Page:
Question: Before hospitalists, who cared for hospitalized patients?
Answer: Generalists—in other words, internists, family physicians, pediatricians.
Q: How much did that system cost hospitals?
A: Nothing, or very little. In some cases, support dollars were available for weekend, night, or uninsured patient coverage, but by and large this system cost hospitals little. Physicians admitted their patients to the hospital because the alternatives (sending a hypoxic pneumonia patient home from clinic, turning out the office lights and hoping the patient survived the night, or bringing the patient home with them) offered uncomfortable ethical, malpractice, or alimony consequences. So doctors admitted these patients to the hospital and visited them daily.
Q: The average amount of support per hospitalist is $131,564, or about $1.7 million per HM group seeing adult patients. The bulk of those dollars come from the hospital. If we assume that the people running hospitals are smart, then why would those smart businesspeople pay $1.7 million for something they used to get for free?
A: Because there is something they get in return for that money. Or, perhaps, something they think they are getting in return for those dollars.
A: I often go through this exercise with the residents in our hospitalist training program when we discuss the drivers of the HM movement. I usually discuss the reasons why a hospital should fund these groups; it always seems like such a no-brainer to me.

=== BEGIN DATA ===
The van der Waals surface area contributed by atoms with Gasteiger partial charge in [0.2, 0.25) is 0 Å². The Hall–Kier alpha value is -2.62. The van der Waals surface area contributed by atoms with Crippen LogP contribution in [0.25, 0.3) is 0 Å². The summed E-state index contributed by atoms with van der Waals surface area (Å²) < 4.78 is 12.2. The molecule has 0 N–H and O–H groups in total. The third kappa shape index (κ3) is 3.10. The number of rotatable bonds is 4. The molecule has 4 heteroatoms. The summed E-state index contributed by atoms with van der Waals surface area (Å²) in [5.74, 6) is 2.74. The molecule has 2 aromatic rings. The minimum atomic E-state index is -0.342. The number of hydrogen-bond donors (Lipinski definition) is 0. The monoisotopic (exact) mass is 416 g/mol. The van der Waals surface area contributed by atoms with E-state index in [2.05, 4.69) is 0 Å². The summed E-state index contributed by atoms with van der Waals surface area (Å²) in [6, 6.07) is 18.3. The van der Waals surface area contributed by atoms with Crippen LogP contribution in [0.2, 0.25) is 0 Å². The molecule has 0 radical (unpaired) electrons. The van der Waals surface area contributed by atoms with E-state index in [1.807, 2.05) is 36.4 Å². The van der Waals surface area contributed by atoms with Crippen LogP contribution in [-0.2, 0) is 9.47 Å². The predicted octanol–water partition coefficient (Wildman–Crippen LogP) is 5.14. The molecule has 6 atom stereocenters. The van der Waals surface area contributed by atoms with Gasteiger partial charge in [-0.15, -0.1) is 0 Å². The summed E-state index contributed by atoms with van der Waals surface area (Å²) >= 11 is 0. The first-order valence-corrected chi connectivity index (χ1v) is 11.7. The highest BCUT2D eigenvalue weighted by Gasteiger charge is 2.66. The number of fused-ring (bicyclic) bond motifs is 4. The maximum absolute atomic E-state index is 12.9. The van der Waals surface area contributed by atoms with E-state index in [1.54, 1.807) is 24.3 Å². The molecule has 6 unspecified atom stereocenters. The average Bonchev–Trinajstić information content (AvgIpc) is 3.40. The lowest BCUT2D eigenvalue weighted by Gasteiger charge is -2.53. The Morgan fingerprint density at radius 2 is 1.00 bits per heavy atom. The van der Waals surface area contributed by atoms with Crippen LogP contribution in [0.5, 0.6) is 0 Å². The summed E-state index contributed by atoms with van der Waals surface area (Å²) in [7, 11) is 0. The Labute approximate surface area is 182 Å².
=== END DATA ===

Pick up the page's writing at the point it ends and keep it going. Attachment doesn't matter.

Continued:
Enter a recent news item from Montana. The story from the Helena Independent Record (see “Unsustainable Growth?” p. 1) noted that a multispecialty group practice in Helena announced they were no longer admitting their patients to a local hospital in protest over a new hospital policy to charge the clinic practice. The fee was to defray some of the costs of the HM program. A hospital representative was quoted as saying “physicians are responsible for obtaining hospital coverage for their own patients, not the hospital.”
I can’t really argue with the logic of that statement. Surely a clinic has responsibility to ensure that their patients get cared for while they are inpatients. If an internist is going to see a patient in the clinic and admit them to the hospital, shouldn’t an internist then see the patient in the hospital?
If I’m a hospital CEO, the answer is no.
To retrench a bit, yes, I’d want a board-certified internal-medicine (or pediatric or family medicine) physician to see the hospitalized patient. But in the process, I wouldn’t want them to only practice internal medicine. That was the model hospitals had 25 years ago—a model that cost them very little, a model that they played a large part in exterminating. The fact that most hospitals are willing to pay millions or more per year to not have that system tells me that they don’t want that system.
Q: So, what do hospitals want?
A: Hospitalists, not internists in the hospital.
What’s the difference? Well, it’s a perception issue. Many, if not most, believe that all it takes to be a great hospitalist is to show up for your shift, provide great care to your 15 patients, and go home. That is, the job is defined by the clinical effort—the internist part. Although there is tremendous benefit to this and I recognize its importance (and let’s not forget the weekend, night, and holiday coverage), this sells us short and puts our financial stability in peril.